August 11, 1853

 in Thoreau’s Journal:

I see some naked vib. berries—red & some purple now-


There are berries which men do not use, like choke berries—which here in Hubbards swamp grow in great profusion & blacken the bushes. How much richer we feel for this unused abundance & superfluity. Nature would not appear so rich—the profusion so rich if we knew a use for everything—

August 10, 1858

in Thoreau’s Journal:

I see many tobacco pipes — now perhaps in their prime, if not a little late—and hear of pinesap. The Indian pipes, though coming with the fungi and suggesting no doubt a close relation to them (a sort of connection link between flowers and fungi) is a very interesting flower and will bear a close inspection when fresh.


August 7, 1853

 in Thoreau’s Journal:


The rough golden rod, solidago altissima—a day or 2. I will call that sharply serrate narrow or linear (?) lanceolate leafed smooth stemmed very tall golden rod with a large broad dense pyramidal head of panicle drooping every way—which grows under the RR bank against Ebby Hubbards land the S. Arguta for the present. It has been out say 1 week or more.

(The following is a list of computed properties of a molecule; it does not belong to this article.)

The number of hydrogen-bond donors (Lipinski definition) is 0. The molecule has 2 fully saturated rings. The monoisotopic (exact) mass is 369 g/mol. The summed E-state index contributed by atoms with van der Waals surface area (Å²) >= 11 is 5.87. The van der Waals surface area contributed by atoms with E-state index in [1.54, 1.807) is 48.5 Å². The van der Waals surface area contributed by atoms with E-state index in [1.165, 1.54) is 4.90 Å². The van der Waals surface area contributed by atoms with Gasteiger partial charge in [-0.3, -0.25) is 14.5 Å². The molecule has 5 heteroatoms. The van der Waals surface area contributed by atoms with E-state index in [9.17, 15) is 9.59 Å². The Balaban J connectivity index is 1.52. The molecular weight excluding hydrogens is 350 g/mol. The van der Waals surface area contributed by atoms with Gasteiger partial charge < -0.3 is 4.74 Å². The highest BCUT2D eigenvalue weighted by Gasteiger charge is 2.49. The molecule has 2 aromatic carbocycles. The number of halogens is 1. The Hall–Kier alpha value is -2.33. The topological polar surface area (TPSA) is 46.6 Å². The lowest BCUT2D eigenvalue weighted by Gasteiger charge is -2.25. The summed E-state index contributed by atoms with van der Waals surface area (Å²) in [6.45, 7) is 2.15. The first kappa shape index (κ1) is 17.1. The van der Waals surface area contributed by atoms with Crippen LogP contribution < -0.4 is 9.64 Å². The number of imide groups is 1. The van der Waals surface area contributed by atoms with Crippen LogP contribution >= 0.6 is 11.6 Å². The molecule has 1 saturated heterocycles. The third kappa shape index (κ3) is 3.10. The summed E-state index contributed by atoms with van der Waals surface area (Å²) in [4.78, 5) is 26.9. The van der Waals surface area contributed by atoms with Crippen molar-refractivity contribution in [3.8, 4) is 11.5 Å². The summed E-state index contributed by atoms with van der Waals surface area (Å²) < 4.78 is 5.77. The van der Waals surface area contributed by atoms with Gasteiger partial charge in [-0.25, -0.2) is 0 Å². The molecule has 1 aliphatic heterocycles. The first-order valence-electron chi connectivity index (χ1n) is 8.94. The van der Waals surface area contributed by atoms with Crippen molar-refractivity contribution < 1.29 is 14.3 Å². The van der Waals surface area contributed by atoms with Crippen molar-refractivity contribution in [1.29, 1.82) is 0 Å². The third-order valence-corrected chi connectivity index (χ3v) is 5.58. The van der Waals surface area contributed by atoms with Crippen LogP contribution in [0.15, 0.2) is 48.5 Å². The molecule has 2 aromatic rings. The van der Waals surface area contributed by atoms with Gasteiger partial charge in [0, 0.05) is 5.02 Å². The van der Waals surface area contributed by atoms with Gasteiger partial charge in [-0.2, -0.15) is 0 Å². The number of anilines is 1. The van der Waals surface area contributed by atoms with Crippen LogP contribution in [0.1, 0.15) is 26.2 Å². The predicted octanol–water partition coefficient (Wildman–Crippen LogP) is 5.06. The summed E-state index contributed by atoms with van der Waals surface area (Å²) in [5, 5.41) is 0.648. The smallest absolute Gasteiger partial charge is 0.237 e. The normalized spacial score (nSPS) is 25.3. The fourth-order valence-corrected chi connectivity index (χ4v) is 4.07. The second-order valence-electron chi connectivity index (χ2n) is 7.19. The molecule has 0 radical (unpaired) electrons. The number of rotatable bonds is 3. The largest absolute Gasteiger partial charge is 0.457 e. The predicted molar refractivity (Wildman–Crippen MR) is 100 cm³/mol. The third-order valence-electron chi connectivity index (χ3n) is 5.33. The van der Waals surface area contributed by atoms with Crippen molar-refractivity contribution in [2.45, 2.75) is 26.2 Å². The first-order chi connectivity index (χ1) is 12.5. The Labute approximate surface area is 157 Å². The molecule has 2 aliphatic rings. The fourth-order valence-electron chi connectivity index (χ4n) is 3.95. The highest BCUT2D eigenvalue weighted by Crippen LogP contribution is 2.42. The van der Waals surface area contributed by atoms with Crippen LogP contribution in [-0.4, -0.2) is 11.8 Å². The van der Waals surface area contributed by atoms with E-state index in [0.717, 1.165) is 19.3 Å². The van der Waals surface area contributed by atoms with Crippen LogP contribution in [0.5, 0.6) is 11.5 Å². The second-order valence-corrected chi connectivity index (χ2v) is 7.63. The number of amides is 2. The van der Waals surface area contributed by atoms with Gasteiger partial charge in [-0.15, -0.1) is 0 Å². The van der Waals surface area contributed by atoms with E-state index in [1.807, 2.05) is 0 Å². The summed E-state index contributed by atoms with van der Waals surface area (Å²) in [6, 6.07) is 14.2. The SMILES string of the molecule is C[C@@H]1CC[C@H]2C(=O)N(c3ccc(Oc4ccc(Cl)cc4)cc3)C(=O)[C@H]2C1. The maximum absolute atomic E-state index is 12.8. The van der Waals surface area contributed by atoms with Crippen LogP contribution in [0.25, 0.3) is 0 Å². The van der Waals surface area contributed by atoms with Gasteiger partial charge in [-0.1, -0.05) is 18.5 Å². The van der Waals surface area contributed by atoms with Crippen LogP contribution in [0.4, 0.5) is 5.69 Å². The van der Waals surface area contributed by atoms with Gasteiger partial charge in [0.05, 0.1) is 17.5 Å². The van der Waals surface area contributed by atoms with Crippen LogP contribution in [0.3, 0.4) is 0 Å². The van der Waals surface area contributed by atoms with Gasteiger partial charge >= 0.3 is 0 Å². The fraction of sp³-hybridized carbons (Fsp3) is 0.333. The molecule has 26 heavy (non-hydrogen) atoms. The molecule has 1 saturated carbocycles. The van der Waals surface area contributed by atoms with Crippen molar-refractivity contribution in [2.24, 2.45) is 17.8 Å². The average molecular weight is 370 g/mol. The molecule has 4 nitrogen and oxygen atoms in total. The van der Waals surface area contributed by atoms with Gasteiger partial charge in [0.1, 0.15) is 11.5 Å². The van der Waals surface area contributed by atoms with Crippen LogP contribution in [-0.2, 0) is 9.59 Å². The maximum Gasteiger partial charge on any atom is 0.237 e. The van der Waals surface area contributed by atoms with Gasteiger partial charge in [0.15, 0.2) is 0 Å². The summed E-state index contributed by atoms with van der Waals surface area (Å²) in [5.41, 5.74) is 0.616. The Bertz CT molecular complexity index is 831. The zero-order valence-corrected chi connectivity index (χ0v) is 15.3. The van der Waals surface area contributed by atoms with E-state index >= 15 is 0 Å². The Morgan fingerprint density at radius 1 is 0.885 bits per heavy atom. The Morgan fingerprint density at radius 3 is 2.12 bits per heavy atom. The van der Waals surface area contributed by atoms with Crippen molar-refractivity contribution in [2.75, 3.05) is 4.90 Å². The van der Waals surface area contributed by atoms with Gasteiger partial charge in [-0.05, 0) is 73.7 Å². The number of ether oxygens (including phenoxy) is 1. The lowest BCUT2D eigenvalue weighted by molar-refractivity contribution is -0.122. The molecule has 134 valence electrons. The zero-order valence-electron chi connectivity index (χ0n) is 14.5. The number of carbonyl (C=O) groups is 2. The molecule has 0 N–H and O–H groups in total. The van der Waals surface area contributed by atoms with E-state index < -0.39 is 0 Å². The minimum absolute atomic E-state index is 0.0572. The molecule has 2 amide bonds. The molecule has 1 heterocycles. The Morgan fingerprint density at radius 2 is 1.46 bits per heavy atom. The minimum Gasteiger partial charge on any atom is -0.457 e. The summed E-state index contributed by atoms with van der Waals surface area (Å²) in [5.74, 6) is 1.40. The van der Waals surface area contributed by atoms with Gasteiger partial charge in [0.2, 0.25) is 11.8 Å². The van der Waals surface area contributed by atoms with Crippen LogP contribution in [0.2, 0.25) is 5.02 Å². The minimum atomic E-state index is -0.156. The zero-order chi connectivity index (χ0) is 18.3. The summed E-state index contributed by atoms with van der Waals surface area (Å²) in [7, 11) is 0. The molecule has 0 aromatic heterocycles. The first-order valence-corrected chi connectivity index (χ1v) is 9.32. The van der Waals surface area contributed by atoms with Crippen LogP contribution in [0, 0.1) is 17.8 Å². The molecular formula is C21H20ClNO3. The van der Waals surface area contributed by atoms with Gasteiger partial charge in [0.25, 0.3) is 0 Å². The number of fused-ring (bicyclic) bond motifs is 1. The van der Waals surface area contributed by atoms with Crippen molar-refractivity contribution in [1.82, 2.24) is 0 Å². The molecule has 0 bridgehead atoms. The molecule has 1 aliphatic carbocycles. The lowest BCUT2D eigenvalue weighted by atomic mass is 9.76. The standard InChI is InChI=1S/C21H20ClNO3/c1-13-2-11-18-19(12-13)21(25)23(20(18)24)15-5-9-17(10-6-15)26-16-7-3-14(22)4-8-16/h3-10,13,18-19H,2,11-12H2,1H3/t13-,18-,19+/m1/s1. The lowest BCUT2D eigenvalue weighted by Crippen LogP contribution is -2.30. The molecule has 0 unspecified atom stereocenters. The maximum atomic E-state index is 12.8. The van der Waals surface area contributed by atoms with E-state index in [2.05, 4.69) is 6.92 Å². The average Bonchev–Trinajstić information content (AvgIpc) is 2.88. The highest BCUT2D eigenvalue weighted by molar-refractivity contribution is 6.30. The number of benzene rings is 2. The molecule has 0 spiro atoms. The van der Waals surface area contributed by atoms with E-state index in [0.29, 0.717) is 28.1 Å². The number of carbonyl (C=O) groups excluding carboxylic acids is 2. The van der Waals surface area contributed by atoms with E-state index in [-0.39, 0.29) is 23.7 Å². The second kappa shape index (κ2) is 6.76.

August 6, 1853

in Thoreau’s Journal:


The sun now at 9 AM has not yet burst through the mists. It has been warmer weather for a week than for at least 3 weeks before—nights when all windows were left open though not so warm as in June.

August 4, 1854

in Thoreau’s Journal:


A still cloudy day with from time to time a gentle august rain––  Rain & mist constrict our horizon & we notice near & small objects….I hear the pigeon woodpecker still — wickoff-wickoff-wickoff-wickoff… 

August 2, 1852

in Thoreau’s Journal:

At 5 1/2 this morning saw from Nawshawtuct the trees on the great meadows against & rising out of the dispersing wreathes of fog—on which the sun was shining…


It is a new era with the flowers when the small purple fringed orchis as now is found in shady swamps standing along the brooks. (It appears to be alone of its class— Not to be overlooked it has so much flower though not so high colored as the Arethusa).